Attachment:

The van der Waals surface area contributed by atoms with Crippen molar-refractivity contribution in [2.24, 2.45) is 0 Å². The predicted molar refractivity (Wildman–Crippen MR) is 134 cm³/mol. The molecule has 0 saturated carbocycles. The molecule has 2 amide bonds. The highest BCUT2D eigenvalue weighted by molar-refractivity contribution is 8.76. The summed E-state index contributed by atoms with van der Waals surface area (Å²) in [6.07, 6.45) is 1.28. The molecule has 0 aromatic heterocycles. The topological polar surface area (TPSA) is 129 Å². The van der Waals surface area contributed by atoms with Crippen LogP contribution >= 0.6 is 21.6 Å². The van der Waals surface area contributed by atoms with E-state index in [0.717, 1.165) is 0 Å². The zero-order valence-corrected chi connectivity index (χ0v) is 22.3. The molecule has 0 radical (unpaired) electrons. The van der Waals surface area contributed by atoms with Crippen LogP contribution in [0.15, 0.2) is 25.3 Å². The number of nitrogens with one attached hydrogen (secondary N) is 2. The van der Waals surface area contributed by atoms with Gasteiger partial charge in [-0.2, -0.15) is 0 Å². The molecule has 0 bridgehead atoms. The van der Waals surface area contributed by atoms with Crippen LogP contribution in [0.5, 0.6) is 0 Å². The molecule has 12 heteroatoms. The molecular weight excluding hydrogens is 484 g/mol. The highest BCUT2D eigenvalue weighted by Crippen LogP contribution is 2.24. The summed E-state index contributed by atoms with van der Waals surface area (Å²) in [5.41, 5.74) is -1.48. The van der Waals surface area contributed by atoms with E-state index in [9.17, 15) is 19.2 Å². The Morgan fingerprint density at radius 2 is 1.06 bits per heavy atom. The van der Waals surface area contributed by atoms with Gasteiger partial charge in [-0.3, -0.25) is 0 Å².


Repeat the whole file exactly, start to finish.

The van der Waals surface area contributed by atoms with Crippen molar-refractivity contribution in [2.24, 2.45) is 0 Å². The predicted molar refractivity (Wildman–Crippen MR) is 134 cm³/mol. The molecule has 0 saturated carbocycles. The molecule has 2 amide bonds. The highest BCUT2D eigenvalue weighted by molar-refractivity contribution is 8.76. The summed E-state index contributed by atoms with van der Waals surface area (Å²) in [6.07, 6.45) is 1.28. The molecule has 0 aromatic heterocycles. The topological polar surface area (TPSA) is 129 Å². The van der Waals surface area contributed by atoms with Crippen LogP contribution >= 0.6 is 21.6 Å². The van der Waals surface area contributed by atoms with E-state index in [0.717, 1.165) is 0 Å². The zero-order valence-corrected chi connectivity index (χ0v) is 22.3. The molecule has 0 radical (unpaired) electrons. The van der Waals surface area contributed by atoms with Crippen LogP contribution in [0.15, 0.2) is 25.3 Å². The number of nitrogens with one attached hydrogen (secondary N) is 2. The van der Waals surface area contributed by atoms with Gasteiger partial charge in [-0.2, -0.15) is 0 Å². The molecule has 0 bridgehead atoms. The van der Waals surface area contributed by atoms with Crippen LogP contribution in [0.5, 0.6) is 0 Å². The molecule has 12 heteroatoms. The molecular weight excluding hydrogens is 484 g/mol. The highest BCUT2D eigenvalue weighted by Crippen LogP contribution is 2.24. The summed E-state index contributed by atoms with van der Waals surface area (Å²) in [5.41, 5.74) is -1.48. The van der Waals surface area contributed by atoms with E-state index in [9.17, 15) is 19.2 Å². The Morgan fingerprint density at radius 2 is 1.06 bits per heavy atom. The van der Waals surface area contributed by atoms with Gasteiger partial charge in [-0.3, -0.25) is 0 Å².